Lenox voters clear all spending items, including $26.4 million budget
LENOX — As annual town meetings go, this one was a piece of cake.
It took 200 residents, representing 5.2 percent of the 3,826 registered voters, less than an hour to approve a $26.4 million budget for fiscal 2017, including $12.2 million for the public school system; just under $7.6 million in borrowing to finance major infrastructure projects; and a revamp of some zoning bylaws.
All the budget-related items on the 22-article warrant sailed through with unanimous voice-vote approvals.
The rest of the two-hour meeting was devoted to a detailed report on the town's financial condition, a brief run-through saluting the school district's recent accolades, and a preview of the community's 250th anniversary celebration next year.
Unanimous approvals came in quick succession for the $19.1 million operating budget, including school spending, plus nearly $2.6 million for the water and sewer department budgets, $416,000 for the Ambulance Squad and Fire Department, and $263,000 for the 46 percent town share of the library budget — the rest comes from private fundraising.
Voters also signed off on $1.5 million in total capital spending for seven town departments and the Lenox Community Center, $275,000 in debt service for Community Preservation Act projects and $169,000 in CPA funding toward a $313,000 town beach upgrade.
Major borrowing was approved for two big projects — $3.86 million for the new Henry Avenue sewage pump station and $3.8 million to replace the 1895 water main along two miles of Richmond Mountain Road, which will then be repaved. The heavily traveled shortcut to West Stockbridge and Richmond will be closed for three months starting in September.
Funding of $35,000 for the town's 250th anniversary celebrations next year, approved enthusiastically, will augment $30,000 to be raised by the Celebration Committee of volunteers headed by Olga Weiss, chairwoman of the Lenox Historical Commission.
Weiss promised an "unbelievable" series of events, including a huge parade and an oral history video prepared by Judy Seaman based on 55 of "our most venerated citizens." Details are at www.lenox250th.org.
Town Manager Christopher Ketchen painted a rosy portrait of current municipal finances, noting that the available general fund surplus totals $3.2 million, while stabilization funds are just under $700,000.
A trust fund to handle future health-insurance costs for municipal retirees has a "very aggressive" $2 million balance, he said, "a unique facet of the town budget that frankly doesn't exist in any other Berkshire County town" and only a few statewide. Voters approved an additional $575,000 to augment the so-called OPEB liability coffers.
The town has $738,000 in "headroom" additional taxing capacity before hitting the Proposition 2 1/2 ceiling but as a matter of policy, Ketchen told voters, the Selectmen, the School Committee and other elected boards have determined that "those funds are better off in your bank account as opposed to the town treasury."
The budget's impact on taxpayers is expected to increase by 2.4 percent on average, subject to revision later in the year, amounting to an extra $116 for the typical single-family home worth $386,000.
"There's no use of reserves to fund this operating budget," the town manager said. "We rely on conservative local revenue assumptions" such as $3.2 million in state aid, including $1.3 million in school choice revenue, as well as lodging, meals and auto excise taxes totaling $2.9 million. "We're very mindful of our exposure to those areas and we budget conservatively as a result," he added.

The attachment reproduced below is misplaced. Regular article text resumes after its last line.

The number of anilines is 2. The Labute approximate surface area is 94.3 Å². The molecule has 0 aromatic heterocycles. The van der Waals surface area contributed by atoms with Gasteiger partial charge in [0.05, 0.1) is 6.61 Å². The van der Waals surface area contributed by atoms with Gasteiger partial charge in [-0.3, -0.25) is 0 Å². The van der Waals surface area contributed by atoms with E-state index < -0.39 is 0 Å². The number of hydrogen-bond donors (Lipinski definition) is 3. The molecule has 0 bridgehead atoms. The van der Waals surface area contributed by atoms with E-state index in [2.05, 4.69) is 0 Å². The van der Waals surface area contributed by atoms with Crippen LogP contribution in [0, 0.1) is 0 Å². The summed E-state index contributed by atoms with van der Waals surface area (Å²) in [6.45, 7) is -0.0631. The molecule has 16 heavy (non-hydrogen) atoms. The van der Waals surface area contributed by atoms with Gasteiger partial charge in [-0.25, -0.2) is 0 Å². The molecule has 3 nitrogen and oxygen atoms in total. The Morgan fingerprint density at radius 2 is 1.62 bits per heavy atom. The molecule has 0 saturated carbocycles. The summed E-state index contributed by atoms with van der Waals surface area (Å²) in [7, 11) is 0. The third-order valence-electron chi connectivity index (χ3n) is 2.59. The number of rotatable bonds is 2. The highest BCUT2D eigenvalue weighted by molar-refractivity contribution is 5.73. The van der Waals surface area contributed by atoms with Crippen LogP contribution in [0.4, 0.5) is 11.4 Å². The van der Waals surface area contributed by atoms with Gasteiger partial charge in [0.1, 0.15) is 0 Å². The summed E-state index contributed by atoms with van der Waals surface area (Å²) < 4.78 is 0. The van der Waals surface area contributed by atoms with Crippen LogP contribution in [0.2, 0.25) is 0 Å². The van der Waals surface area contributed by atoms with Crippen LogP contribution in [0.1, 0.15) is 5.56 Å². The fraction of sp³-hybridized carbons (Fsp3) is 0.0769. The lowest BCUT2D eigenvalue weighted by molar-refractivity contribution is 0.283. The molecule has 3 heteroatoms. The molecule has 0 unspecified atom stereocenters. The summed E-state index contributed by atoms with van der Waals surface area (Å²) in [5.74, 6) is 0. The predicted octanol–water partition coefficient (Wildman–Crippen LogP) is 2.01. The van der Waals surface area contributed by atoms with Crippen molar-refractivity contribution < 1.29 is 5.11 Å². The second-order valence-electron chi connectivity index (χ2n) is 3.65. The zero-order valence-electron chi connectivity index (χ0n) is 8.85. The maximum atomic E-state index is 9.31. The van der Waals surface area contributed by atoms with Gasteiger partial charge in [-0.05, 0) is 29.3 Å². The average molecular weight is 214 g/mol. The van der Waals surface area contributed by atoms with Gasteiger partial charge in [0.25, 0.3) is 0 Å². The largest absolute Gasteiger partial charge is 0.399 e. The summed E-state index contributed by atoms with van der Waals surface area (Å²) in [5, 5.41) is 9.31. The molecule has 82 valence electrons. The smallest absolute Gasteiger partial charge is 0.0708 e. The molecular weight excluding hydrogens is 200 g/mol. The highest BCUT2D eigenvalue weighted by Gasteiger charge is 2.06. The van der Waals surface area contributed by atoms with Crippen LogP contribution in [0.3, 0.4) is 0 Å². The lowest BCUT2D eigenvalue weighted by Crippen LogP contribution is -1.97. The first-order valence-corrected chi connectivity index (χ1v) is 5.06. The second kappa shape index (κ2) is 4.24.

Most budget increases for town departments were driven by a 14.2 percent increase in employee health insurance premiums.
"This is an unsustainable and unrealistic expectation on the part of the town to be able to continually fund this level of increase while maintaining a reasonable and level modest growth in taxation that we've enjoyed for the last several years," Ketchen said.
He also stressed continued exploration of the shared services agreement among Lenox, Lee and Stockbridge, following the consolidation of the Building Department and its inspection services for Lenox and Lee.
In the coming years, he pointed out, efforts to cut costs through greater efficiency could include shared town administration and management, equipment, ambulance services and human resources.
But, sounding a cautionary note for the future, he projected a "sizable uptick" in property taxes of 5.5 percent in the 2017-18 fiscal year "if things do not change, and they must change."
He cited the loss of about $350,000 a year in state reimbursements that exceed debt payments on the 20-year bond covering the renovation of the middle and high school building. That bond will be paid off in full next year.
Major long-term capital investments will also be a drain on town finances, notably an upgrade to the 40-year-old wastewater treatment plant required by the U.S. Environmental Protection Agency, and other "big-ticket" building improvements, Ketchen said.
As a result, cost-containment strategies will come into play by controlling operating expenditures in collaboration with the School Department, renegotiating "responsible" agreements for expiring labor contracts and exploring long-range health insurance options with town employees.
Overall, Ketchen said, the town is operating "from a position of fiscal strength" and "is equipped to face head-on long-term, unfavorable infrastructure challenges in a responsible, focused manner."
Contact Clarence Fanto at 413-637-2551.
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